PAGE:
This essay is as much about moral disgust as it is about the specific behaviors of society matrons and matron wannabes with their mink cuffs and collars as they denigrate the society that supports them. Charles Darwin in his book, The Expression of the Emotions in Man and Animals, wrote that disgust refers to a reaction to the quality of something revolting. Disgust is a basic emotion, a response to things that are fundamentally and viscerally offensive. Among the varieties of disgust is moral disgust—a revulsion to certain behaviors, comments and attitudes. Hence disgust expresses my response to the behaviors and comments of Republican women politicians as described above.

What can be said of a society wherein elected officials mistrust the very society they ran for office to represent, or of politicians, national and local, who stuff their PACs with money from generous donors who want favors done? Does one have to be cynical to ascribe cynical motives to that sort of cynical behavior? What kind of society does this lead to but one underlain with cynicism? And, it certainly cannot be a civil society.

Franklin Roosevelt’s agenda, inspired by the “Great Depression,” between 1933 and 1936 was characterized by an intent to alter social conditions. Just as certainly it wasn’t intended to oppress or denigrate the middle or lower classes of society. So much of the good for working people that followed sprang from the many programs Roosevelt’s “New Deal” put into place that were in most considerations successful in lifting people out of the oppressive poverty of the Depression. Which Depression I will point out wasn’t caused by working-class people anymore than the recent stock market and bad mortgage crisis was.

People who earn minimum wage do not cause financial crises; greedy, cynical, wealthy people do that with the help of legislators both national and local, which “help” falls into the category of cynicism by definition. When people run for political office because they have an agenda to somehow alter society in a regressive and oppressive nature we have a serious problem on our hands and a problem which historically has led to serious and widespread social unrest.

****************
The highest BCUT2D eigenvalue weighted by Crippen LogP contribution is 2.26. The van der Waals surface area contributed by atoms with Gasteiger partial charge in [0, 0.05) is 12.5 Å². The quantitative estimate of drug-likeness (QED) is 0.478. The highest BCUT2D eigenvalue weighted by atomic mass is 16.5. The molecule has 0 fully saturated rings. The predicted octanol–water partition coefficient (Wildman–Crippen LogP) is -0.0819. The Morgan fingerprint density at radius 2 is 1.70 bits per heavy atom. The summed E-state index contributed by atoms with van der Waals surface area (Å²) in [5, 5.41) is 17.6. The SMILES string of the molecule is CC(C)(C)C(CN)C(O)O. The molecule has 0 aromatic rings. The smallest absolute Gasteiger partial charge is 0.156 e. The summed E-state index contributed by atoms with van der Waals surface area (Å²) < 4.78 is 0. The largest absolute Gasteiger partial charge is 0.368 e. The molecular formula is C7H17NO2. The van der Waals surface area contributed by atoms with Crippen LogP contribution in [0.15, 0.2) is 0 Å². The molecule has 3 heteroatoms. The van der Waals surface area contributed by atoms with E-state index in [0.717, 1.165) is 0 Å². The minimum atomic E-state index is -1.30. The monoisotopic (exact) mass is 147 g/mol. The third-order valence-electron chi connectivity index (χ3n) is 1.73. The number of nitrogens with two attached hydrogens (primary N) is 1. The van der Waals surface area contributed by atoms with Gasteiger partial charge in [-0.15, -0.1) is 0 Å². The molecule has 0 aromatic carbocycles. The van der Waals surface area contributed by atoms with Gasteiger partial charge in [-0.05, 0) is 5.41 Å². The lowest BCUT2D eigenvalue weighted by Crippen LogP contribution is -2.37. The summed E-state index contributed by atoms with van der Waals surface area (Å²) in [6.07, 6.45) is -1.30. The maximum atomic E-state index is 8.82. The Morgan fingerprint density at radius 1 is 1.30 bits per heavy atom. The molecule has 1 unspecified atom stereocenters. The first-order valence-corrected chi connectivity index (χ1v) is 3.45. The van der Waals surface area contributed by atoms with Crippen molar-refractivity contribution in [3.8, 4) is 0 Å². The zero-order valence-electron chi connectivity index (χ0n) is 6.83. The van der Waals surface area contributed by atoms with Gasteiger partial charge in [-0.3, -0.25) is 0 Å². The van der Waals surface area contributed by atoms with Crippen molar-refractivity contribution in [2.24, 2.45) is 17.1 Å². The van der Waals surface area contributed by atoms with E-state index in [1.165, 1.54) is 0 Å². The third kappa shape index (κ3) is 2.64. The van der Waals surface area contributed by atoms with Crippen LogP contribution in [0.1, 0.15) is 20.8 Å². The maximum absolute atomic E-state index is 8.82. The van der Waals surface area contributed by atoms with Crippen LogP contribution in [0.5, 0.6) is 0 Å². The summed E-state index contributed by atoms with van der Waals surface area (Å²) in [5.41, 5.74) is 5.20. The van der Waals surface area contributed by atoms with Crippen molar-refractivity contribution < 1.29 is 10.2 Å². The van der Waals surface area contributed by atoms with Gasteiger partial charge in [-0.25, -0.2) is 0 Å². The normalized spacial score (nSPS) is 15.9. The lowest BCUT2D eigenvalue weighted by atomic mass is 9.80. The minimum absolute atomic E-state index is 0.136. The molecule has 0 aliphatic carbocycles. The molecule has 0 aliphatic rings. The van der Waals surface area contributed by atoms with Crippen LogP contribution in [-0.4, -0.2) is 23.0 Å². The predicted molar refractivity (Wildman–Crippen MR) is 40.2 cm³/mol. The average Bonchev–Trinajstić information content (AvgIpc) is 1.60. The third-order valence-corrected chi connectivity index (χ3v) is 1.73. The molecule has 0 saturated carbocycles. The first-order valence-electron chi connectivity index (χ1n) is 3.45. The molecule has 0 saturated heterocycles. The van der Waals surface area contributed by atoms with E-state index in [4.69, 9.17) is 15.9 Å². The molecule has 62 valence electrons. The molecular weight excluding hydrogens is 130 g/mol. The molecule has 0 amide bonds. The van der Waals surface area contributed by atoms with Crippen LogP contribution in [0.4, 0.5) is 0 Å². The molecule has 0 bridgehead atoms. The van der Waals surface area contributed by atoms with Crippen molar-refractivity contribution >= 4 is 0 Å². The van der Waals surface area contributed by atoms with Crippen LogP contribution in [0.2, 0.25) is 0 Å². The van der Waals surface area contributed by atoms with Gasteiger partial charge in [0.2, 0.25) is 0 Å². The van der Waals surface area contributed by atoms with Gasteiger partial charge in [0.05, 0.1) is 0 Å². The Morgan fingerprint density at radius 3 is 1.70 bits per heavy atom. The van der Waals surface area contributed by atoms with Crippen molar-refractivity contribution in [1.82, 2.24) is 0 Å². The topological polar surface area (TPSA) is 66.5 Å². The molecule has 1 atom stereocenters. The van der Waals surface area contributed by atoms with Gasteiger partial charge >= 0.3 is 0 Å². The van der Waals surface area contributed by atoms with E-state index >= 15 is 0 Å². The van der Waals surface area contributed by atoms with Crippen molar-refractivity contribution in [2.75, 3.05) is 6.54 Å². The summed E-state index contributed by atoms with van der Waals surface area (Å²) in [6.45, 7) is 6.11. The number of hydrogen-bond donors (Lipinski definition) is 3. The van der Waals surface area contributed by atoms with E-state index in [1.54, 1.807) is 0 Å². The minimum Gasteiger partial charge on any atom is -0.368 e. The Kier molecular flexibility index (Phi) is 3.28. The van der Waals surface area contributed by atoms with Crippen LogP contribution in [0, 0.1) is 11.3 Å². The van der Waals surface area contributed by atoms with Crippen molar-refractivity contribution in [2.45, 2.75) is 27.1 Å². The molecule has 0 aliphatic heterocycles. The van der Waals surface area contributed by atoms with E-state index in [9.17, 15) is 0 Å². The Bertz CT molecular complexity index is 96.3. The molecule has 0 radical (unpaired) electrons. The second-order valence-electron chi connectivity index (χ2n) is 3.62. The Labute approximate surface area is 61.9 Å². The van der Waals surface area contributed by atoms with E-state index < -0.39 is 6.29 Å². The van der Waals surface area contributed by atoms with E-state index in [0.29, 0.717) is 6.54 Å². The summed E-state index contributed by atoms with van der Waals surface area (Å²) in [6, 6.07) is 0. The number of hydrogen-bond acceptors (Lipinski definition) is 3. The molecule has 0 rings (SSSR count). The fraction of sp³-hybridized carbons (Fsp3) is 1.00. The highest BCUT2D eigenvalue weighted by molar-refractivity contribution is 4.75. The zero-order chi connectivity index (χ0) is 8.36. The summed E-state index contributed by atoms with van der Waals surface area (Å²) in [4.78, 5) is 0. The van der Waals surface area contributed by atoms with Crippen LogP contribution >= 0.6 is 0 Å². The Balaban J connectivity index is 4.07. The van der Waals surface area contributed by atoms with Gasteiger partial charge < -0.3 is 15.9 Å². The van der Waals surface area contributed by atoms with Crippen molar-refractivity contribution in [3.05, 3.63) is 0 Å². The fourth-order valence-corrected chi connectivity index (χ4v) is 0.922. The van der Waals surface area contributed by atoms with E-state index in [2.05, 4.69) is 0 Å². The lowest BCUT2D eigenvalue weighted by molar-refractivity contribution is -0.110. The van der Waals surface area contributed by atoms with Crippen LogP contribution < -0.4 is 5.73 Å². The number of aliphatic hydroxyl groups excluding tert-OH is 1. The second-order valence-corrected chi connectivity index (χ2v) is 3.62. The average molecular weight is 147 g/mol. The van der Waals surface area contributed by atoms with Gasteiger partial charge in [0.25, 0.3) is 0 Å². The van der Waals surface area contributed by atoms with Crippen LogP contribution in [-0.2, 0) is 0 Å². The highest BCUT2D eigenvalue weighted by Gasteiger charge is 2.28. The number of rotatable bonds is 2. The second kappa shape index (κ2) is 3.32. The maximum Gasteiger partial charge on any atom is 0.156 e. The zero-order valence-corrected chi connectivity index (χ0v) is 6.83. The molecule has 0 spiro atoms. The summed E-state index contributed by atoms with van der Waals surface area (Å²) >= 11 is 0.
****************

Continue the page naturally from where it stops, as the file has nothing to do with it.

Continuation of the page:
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Creating a Corpse

Graph 2

As every bureaucrat knows, if you want to kill any public process or project the preferred method is to starve it, and starving public education they are. If you want make a corpse of public education simply starve it to death by underfunding it. Doing things this way kills your target softly, which avoids confrontation and rancorous public discussion. The by-word is stealth.

It is no coincidence that the two worst states in the US when it comes to cuts in per student spending are the two states where the most ambitious wanna-be Republican governors have declared war on public education and public school teachers; two governors who have overweaning national political ambitions. They are, of course, Scott Walker and Susana Martinez.

The accompanying chart, created by the Center on Budget and Policy Priorities, vividly tells the sad tale. Read it and weep, New Mexico – we are leading the country in starving public education out of existence. Wisconsin and New Mexico lead the country, with New Mexico taking first-place honors cutting per student spending by $707.00 from fiscal year 2011 to fiscal year 2012. Yes, New Mexico leads the nation in something besides great enchiladas, and by a fair margin. Wisconsin is in the game with minus $625.00. West Virginia, on the other hand, spent $504.00 more per student during the same period. West Virginia!

“Civilization works only if those who enjoy its benefits are prepared to pay their share of the costs.” Thus begins a recent editorial in the Economist, “The Missing 20 trillion,” about the amount of non-taxed money generated by individuals and corporations through one dodge or another that are secured in various countries, off-shore shelters and the like. Essentially it is an article on sociopathy in the form of capitalism. The editors could have beneficially stopped with the above quotation but, ever the defenders of capitalist ways, went on to rationalize the underlying causes and ignore the moral issues.